Two moments stuck in my mind after the euphoria had ebbed and replaced by a happy glow. The first one was the end point of the easy nonchalance of Yuvaraj's innings. He was going great guns, overshadowing Sachin and nothing seemed impossible. Then he got out caught behind, and walked without as much as a single glance towards anyone. The wicket keeper was standing up and the umpire could have had his doubts. But such was the flow of Yuvaraj that he had no hesitation in doing the right thing. That is the essence of a man in 'the zone.' Reminded me of the Kipling poem, 'If''.
The second moment came when Dhoni was batting. His energy, enthusiasm and the busy manner immediately changed the mood of batting from languid grace to frenetic urgency. At one point, he played a great shot where the ball went sailing over the mid-wicket in to the stands. It's my guess that the coaches in cricket stress the importance of a proper follow through (as we were taught while learning firearms handling and marksmanship in our basic police training). However, here was a picture of Dhoni frozen, looking at the place where the bat had met the ball and happy at the flawless process than looking up at the ball's trajectory and worrying about the result.
To me, these two moments are what is so special about today's Indian team and the young India as well. We can look forward to great things if we enhance and maintain our process focus.
On another note on the new India, Vir Sanghvi's article in the Hindustan Times, titled 'The Same People? Surely Not' was a refreshing perspective on the divergent paths taken by India and Pakistan after 1947. The older people are always prone to the secret hope of returning to 'the good old days'. It never happens and is a dangerous pitfall in the thought process. The past can be a good guide to understand the changes around us, but not as a model for shaping the future.
Monday, January 5, 2009
Recently, I received a new year greeting mail from Hemant Rath. With my memory being what it is, the name failed to ring a bell and I had to search through my mail archives to find out more. I also clicked on the links in the mail and landed up at Hemant's blog. The latest entry in the blog 'Credit Card Fraud and an Unusual New Year Gift' explained a lot.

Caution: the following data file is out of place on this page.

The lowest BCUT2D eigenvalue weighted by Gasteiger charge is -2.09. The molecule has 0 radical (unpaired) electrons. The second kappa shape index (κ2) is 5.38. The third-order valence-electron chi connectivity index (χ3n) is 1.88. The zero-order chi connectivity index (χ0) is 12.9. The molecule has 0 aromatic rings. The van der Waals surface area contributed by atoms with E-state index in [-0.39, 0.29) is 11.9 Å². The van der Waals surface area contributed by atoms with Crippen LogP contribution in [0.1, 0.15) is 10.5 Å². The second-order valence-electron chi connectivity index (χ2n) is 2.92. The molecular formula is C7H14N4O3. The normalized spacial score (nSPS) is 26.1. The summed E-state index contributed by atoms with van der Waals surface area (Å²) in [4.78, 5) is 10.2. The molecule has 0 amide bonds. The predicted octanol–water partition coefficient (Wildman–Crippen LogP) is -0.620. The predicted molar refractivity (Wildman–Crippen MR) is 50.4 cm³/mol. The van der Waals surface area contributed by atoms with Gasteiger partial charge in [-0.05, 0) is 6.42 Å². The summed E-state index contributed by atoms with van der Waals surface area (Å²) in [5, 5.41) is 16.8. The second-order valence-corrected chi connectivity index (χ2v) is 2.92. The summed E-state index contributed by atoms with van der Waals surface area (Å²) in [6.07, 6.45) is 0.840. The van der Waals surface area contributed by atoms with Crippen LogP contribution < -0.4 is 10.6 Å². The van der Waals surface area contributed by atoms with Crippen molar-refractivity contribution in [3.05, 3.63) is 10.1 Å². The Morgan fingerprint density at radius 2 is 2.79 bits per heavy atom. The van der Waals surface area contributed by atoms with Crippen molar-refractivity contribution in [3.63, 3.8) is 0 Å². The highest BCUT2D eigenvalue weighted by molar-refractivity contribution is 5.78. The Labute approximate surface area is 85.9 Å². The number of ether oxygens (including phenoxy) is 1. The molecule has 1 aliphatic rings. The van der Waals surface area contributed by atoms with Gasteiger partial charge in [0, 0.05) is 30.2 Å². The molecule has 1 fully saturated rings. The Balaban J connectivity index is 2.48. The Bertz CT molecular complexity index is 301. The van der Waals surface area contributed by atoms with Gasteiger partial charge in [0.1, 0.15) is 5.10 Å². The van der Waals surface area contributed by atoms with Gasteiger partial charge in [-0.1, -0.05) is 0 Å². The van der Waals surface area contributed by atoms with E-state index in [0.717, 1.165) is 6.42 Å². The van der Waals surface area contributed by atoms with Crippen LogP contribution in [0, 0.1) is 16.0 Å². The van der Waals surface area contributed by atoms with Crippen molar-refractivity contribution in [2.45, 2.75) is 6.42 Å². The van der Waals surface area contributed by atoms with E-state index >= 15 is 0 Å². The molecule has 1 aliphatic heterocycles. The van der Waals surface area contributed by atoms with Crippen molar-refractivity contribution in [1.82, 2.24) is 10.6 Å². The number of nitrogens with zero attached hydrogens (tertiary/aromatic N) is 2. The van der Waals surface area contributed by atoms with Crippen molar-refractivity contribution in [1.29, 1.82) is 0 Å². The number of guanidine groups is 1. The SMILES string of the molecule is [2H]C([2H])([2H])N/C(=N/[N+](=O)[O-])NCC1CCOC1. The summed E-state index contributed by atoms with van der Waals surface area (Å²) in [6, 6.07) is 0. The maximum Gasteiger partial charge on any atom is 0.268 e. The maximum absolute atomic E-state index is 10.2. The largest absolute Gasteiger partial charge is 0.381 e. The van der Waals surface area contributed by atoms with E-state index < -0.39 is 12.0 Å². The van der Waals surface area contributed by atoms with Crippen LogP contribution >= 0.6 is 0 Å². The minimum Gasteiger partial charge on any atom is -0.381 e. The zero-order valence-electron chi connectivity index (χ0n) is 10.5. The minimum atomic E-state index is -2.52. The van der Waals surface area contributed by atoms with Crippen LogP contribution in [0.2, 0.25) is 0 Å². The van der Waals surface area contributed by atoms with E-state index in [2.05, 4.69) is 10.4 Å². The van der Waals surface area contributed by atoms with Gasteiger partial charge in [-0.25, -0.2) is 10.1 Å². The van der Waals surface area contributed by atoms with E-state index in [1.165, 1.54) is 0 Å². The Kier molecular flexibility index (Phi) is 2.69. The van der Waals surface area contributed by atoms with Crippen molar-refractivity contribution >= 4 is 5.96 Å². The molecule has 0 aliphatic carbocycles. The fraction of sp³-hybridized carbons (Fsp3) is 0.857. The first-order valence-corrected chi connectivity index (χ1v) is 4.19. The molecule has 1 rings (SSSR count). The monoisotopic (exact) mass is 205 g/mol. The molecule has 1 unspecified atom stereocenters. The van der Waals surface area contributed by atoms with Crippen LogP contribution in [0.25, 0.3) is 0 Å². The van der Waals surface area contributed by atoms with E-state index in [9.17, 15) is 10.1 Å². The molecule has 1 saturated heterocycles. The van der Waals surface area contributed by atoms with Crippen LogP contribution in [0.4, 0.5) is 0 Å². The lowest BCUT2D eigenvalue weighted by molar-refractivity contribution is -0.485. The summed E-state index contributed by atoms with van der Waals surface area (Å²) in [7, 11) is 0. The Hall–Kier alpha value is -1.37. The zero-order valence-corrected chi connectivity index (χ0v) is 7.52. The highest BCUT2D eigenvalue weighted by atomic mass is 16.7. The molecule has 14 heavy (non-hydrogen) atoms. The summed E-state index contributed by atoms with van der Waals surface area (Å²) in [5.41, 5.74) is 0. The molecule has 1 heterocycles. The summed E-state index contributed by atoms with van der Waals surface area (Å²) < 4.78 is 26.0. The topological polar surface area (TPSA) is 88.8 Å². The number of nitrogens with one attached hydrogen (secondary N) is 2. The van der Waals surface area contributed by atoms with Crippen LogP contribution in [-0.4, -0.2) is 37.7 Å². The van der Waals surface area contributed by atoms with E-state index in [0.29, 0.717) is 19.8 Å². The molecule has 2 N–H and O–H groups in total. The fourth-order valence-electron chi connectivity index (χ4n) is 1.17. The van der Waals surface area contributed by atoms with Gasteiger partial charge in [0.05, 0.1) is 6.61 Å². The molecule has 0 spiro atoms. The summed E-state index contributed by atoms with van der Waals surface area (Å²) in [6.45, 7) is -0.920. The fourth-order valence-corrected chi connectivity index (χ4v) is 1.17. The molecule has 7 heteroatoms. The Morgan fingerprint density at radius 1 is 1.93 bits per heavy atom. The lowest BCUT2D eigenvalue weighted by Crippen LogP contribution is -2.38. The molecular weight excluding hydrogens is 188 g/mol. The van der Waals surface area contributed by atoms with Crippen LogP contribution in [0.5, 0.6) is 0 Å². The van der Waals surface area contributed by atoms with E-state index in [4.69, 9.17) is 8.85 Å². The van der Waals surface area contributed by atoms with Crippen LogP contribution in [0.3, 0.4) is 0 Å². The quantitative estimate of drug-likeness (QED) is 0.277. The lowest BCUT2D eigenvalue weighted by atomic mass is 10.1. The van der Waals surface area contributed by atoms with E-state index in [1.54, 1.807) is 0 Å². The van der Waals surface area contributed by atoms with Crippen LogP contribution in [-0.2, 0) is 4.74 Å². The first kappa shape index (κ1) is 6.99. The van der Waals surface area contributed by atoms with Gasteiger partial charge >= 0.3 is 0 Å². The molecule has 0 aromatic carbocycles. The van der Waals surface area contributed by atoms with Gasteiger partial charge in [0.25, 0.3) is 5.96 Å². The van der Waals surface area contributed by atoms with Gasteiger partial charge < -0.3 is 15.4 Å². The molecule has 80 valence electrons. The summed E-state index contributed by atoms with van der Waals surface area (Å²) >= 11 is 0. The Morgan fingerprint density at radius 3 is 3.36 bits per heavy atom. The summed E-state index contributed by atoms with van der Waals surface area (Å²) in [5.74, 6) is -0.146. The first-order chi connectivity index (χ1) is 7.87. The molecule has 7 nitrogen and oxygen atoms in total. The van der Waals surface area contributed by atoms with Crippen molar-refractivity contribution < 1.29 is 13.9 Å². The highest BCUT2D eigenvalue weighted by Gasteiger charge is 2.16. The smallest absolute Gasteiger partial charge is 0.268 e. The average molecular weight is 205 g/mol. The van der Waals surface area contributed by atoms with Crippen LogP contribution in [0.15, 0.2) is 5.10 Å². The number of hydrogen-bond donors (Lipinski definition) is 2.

So, I promptly decided to copy the title of his blog post for mine. It is gratifying when whatever good deeds you do come back to visit you in an unexpected fashion. Thanks for the joy, Hemant.
However, Hemant's experience with the police (as narrated by him) is not very enthusing and that's where the need for police reforms (a theme I keep harping on) comes in. After the recent Mumbai terror attacks, there is a greater interest and awareness about police working among citizens. This is a very welcome sign and if sustained, will lead to the pressure of public expectation on the vested interests in government and police to be open for the much-needed change.
Sunday, November 9, 2008
Bruce Schneier blogs about the discovery of cloned SIM cards in Assam and attributes the surprise and the lack of expertise on the part of the police to his favourite theme of the 'Ill Effects of Banning Security Research.' Apparently, an expert from IIT Guwahati said that no one has actually done any research on SIM card cloning because the activity is illegal in the country. The assumption about the lack of expertise is simply not true: one can find a detailed, one-year old post online about cloning cards of the various Indian telecom operators. Indian Express wrote about cloning in February 2005.
In 2005-06, when I used to work in NASSCOM, we did several training programmes for police officers which started with the demonstration of SIM cloning. The idea was to catch their attention and then talk of the various kinds of cyber crimes. It used to work well, but applications of such cloning were difficult to cite. Finally, a real life situation turns up where a terrorism suspect has used cloned cards. It would be interesting to find out what advantages he saw in doing so.
Wednesday, October 15, 2008
We were watching the Obama - McCain debate the other day on TV. As McCain held forth on what he was going to do on becoming the President of USA, I asked my son, who is in fifth standard: "Would you want to join politics when you grow up?"
His emphatic and immediate "NO!", with a rueful shake of head, surprised me. "Why not", I asked him. "I will have to learn so many speeches", he said!
Thursday, October 9, 2008
Since 2004, IBM has been periodically hosting a very interesting brainstorming exercise, called Global Innovation Outlook (GIO) on various themes. I was invited by them to participate in a 'Deep Dive' session of GIO 3.0, with the theme of 'Security and Society'. This was held in Taipei on 20-21 May 2008. Similar sessions were held at Moscow, Berlin, Tokyo, Chicago and Vancouver. The GIO blog gives more details of the individual sessions.
The idea of the brainstorming exercise was simple and well-executed. A lot of bright and accomplished thinkers on the subject of security were put together and asked to express their thoughts on the emerging aspects of security. The IBM co-ordinating team laid down the protocol of engagement and guided the discussions in the productive direction. Personally, I enjoyed meeting people from different nationalities and getting to know their assessment of the problem.